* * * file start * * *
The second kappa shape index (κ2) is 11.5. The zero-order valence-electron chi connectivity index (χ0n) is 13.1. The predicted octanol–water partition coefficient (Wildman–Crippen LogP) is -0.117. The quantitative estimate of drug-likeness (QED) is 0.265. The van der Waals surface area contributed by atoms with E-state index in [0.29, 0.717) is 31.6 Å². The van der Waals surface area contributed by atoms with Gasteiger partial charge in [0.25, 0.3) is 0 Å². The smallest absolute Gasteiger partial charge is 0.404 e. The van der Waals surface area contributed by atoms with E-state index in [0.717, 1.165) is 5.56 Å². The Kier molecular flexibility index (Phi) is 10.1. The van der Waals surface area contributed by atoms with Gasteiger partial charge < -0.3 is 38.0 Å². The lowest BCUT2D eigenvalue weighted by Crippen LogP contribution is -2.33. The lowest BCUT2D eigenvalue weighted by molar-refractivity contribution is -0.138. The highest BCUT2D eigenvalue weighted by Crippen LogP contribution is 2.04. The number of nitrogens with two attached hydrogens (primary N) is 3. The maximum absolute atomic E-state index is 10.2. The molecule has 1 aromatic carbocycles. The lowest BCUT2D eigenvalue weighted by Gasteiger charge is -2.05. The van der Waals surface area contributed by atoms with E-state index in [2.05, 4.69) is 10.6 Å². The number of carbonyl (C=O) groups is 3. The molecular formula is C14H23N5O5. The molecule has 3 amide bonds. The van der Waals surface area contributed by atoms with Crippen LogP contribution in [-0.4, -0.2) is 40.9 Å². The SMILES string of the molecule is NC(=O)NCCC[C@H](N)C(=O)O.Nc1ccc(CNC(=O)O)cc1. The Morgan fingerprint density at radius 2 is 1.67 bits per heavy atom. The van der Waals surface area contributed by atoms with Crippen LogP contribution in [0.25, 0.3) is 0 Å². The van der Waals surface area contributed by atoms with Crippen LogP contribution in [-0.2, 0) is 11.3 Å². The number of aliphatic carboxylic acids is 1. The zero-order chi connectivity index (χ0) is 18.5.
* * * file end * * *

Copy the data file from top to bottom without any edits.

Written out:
The second kappa shape index (κ2) is 11.5. The zero-order valence-electron chi connectivity index (χ0n) is 13.1. The predicted octanol–water partition coefficient (Wildman–Crippen LogP) is -0.117. The quantitative estimate of drug-likeness (QED) is 0.265. The van der Waals surface area contributed by atoms with E-state index in [0.29, 0.717) is 31.6 Å². The van der Waals surface area contributed by atoms with Gasteiger partial charge in [0.25, 0.3) is 0 Å². The smallest absolute Gasteiger partial charge is 0.404 e. The van der Waals surface area contributed by atoms with E-state index in [0.717, 1.165) is 5.56 Å². The Kier molecular flexibility index (Phi) is 10.1. The van der Waals surface area contributed by atoms with Gasteiger partial charge < -0.3 is 38.0 Å². The lowest BCUT2D eigenvalue weighted by Crippen LogP contribution is -2.33. The lowest BCUT2D eigenvalue weighted by molar-refractivity contribution is -0.138. The highest BCUT2D eigenvalue weighted by Crippen LogP contribution is 2.04. The number of nitrogens with two attached hydrogens (primary N) is 3. The maximum absolute atomic E-state index is 10.2. The molecule has 1 aromatic carbocycles. The lowest BCUT2D eigenvalue weighted by Gasteiger charge is -2.05. The van der Waals surface area contributed by atoms with E-state index in [2.05, 4.69) is 10.6 Å². The number of carbonyl (C=O) groups is 3. The molecular formula is C14H23N5O5. The molecule has 3 amide bonds. The van der Waals surface area contributed by atoms with Crippen LogP contribution in [-0.4, -0.2) is 40.9 Å². The SMILES string of the molecule is NC(=O)NCCC[C@H](N)C(=O)O.Nc1ccc(CNC(=O)O)cc1. The Morgan fingerprint density at radius 2 is 1.67 bits per heavy atom. The van der Waals surface area contributed by atoms with Crippen LogP contribution in [0.25, 0.3) is 0 Å². The van der Waals surface area contributed by atoms with Crippen LogP contribution in [-0.2, 0) is 11.3 Å². The number of aliphatic carboxylic acids is 1. The zero-order chi connectivity index (χ0) is 18.5.